Chris Andaya paused. “Get paid for beating up people?”
“Yes, my friend,” said Byung Yu. “You’d help me adjust the attitudes of people who are needing encouragement to do so.”
“I do what, exactly?”
“You’d collect from them what they owe me. You’d collect money they’ve borrowed, or anything else they might owe me.”
“I don’t know.”
Yu smiled. “Looking at you, I’d guess that your very presence might make simply talking to them work.”
“Can I think about it?”
“Here’s my card. Please call me.”
The woman came out the door. The three Koreans walked to their car, stepping around the beaten body of their friend.
The woman came to Andaya. “Where we go?” she asked.
“You’d better go home.”
Andaya got into his car and drove toward Kapahulu. He had a wicked urge to go to the Ala Wai Golf Course and pound balls.
It was 2:30 a.m. He took his driver, a multi-purpose item in a pinch, and a bucket of old balls from his trunk, then proceeded to the area they’d left for a crude driving range.
Andaya wasn’t surprised to see others. The diehards were slicing away under the moonlight. Some had Coleman lanterns.
After stretching and practice strokes, he was ready to unload. There were few activities that freed up Andaya. Slamming balls was one. He did some good thinking while he imagined punishing people he didn’t like.
Just as he was about to tee off, someone screamed “fore!” Andaya didn’t see it, but he heard a ball whiz by.
“Shit!” Andaya yelled. “Who the hell did that?”
A figure stepped out of the line and ran toward him. Before the person could get within punching range, it said, “I’m so sorry.”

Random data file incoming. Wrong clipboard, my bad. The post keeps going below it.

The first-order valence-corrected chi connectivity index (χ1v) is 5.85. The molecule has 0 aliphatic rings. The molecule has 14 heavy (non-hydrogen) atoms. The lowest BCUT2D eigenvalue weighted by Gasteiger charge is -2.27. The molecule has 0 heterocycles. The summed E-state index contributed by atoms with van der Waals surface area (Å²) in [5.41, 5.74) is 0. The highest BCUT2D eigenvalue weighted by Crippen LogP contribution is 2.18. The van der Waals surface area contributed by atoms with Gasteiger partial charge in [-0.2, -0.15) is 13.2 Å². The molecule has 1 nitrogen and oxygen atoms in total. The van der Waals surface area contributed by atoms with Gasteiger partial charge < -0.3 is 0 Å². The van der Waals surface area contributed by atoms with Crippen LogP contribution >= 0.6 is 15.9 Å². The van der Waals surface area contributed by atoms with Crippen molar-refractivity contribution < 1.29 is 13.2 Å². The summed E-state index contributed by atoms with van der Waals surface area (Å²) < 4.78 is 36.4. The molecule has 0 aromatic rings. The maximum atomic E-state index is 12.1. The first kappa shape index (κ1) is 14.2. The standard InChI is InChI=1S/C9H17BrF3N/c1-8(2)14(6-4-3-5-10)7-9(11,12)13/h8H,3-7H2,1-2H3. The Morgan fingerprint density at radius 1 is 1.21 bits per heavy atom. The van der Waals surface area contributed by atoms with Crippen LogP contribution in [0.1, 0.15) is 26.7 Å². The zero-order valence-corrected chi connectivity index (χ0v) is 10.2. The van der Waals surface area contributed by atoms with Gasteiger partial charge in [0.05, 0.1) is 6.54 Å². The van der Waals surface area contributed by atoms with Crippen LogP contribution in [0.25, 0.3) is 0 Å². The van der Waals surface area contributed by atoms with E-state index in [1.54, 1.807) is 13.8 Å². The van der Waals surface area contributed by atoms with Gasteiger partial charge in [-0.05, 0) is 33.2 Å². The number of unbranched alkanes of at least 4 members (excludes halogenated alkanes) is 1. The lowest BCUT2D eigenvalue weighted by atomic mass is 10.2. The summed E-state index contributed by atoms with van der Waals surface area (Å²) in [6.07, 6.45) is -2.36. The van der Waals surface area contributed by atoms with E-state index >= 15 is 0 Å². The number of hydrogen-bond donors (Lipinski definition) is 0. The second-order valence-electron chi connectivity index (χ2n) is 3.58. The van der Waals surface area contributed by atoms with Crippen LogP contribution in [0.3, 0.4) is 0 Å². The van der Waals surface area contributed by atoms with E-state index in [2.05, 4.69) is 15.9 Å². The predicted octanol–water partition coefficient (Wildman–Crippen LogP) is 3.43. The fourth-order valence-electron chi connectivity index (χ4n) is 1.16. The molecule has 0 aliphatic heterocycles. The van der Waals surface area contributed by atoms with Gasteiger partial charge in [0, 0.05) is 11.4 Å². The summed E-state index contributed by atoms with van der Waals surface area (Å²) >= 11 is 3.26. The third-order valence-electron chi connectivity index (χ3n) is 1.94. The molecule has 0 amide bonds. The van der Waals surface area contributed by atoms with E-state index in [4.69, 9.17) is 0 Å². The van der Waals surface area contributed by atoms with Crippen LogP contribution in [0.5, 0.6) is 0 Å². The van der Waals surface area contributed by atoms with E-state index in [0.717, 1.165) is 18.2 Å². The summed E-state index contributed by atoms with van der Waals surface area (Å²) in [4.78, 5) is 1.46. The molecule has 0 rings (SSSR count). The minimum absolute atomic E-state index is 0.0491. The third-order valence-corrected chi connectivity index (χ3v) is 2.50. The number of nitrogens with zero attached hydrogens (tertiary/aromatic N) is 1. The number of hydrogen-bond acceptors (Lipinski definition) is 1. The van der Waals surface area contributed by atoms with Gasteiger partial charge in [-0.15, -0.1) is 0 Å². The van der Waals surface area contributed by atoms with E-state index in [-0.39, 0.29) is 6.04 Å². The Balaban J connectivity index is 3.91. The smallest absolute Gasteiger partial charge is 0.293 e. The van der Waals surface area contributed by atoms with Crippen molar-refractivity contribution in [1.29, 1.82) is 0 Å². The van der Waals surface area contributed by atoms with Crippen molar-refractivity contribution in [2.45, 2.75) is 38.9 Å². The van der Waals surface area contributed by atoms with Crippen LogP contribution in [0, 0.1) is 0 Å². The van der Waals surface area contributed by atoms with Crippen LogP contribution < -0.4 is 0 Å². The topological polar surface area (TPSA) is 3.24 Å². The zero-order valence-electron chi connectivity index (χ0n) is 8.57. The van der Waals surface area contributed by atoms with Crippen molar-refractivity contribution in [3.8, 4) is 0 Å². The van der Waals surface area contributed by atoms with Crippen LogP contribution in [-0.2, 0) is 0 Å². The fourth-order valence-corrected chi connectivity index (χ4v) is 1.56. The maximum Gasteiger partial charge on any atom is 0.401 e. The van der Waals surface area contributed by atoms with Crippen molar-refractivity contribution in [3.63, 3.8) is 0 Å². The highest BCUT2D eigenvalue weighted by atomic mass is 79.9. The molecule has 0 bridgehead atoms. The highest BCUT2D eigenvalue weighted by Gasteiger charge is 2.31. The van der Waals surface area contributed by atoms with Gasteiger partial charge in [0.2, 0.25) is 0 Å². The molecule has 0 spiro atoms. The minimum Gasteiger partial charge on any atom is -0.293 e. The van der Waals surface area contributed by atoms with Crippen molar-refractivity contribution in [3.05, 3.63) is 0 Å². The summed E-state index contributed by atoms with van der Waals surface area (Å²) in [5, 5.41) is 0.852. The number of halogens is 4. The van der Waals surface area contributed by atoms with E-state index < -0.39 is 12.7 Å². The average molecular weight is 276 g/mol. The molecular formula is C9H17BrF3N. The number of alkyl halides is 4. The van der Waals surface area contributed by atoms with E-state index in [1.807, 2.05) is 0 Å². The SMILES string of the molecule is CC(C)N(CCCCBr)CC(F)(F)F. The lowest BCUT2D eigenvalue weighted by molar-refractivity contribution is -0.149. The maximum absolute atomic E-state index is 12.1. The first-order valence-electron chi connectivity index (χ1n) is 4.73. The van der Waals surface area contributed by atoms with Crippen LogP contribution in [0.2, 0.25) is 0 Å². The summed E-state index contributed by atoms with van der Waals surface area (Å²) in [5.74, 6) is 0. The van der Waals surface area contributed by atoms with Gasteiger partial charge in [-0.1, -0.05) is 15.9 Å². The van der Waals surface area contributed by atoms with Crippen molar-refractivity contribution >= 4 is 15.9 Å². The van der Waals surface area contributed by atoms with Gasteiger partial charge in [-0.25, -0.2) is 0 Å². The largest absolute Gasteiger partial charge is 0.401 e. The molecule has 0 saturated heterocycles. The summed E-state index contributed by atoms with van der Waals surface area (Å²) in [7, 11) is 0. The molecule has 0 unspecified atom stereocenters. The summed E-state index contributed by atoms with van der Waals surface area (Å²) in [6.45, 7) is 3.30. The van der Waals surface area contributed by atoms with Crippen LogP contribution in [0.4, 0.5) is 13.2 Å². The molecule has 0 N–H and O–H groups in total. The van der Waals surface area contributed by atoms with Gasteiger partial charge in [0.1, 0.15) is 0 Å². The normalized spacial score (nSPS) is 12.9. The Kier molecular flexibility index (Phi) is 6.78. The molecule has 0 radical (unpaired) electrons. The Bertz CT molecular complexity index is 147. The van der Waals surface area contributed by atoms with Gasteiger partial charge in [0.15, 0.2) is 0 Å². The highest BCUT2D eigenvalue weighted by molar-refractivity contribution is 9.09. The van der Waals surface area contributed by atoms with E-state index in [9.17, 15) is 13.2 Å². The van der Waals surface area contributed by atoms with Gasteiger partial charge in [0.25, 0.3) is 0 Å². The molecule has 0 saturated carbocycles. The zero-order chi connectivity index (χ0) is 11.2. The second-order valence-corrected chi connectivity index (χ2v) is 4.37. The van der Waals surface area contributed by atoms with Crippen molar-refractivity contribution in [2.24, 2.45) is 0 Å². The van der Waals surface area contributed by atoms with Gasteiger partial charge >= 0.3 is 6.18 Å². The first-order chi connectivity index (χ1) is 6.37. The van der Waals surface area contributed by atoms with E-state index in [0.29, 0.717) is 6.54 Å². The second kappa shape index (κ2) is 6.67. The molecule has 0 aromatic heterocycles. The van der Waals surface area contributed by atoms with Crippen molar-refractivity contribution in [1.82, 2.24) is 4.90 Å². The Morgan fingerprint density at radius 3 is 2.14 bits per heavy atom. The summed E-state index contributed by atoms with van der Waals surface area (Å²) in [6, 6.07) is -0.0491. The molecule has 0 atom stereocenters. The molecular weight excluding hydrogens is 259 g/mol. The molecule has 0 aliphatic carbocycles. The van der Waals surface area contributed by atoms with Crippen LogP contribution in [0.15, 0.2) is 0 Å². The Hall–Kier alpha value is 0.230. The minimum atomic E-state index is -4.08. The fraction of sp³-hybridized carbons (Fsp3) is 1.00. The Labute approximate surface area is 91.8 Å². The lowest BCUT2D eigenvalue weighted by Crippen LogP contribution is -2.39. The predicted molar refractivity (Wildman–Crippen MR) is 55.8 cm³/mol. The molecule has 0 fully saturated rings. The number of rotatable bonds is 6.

Andaya relaxed his stance. A woman, quite good-looking from what he could make out, walked up to his face.
“Are you okay?” She reached up to pat him on the shoulder. “So sorry. This is my first time golfing.”
Andaya liked the feel of her hand on his shoulder. Since he’d been discharged recently, this was the first time a woman had touched him when he didn’t have to pay.
Andaya broke out in a huge laugh. The woman stepped back, started laughing too.
“Your first time, huh? Lucky for me. If you were any better, you might have actually hit me.”
Andaya stopped laughing, looked at her under the moonlight. “I’m Chris, Chris Andaya.” He stuck out his hand.
“Denise Chan,” she said, shaking his.
It was like an electric shock. Chris Andaya was in love.
* * * * *
Aloha #WriterWednesday, I hope your week is going well and that you are well, too. Today’s #WritingPrompt is
Use it to inspire a piece of writing, short or long, poetry or prose, a mini-play, whatever you like, and then post that piece on your site and link back to me, or simply leave it as a comment below. I would love to read it : )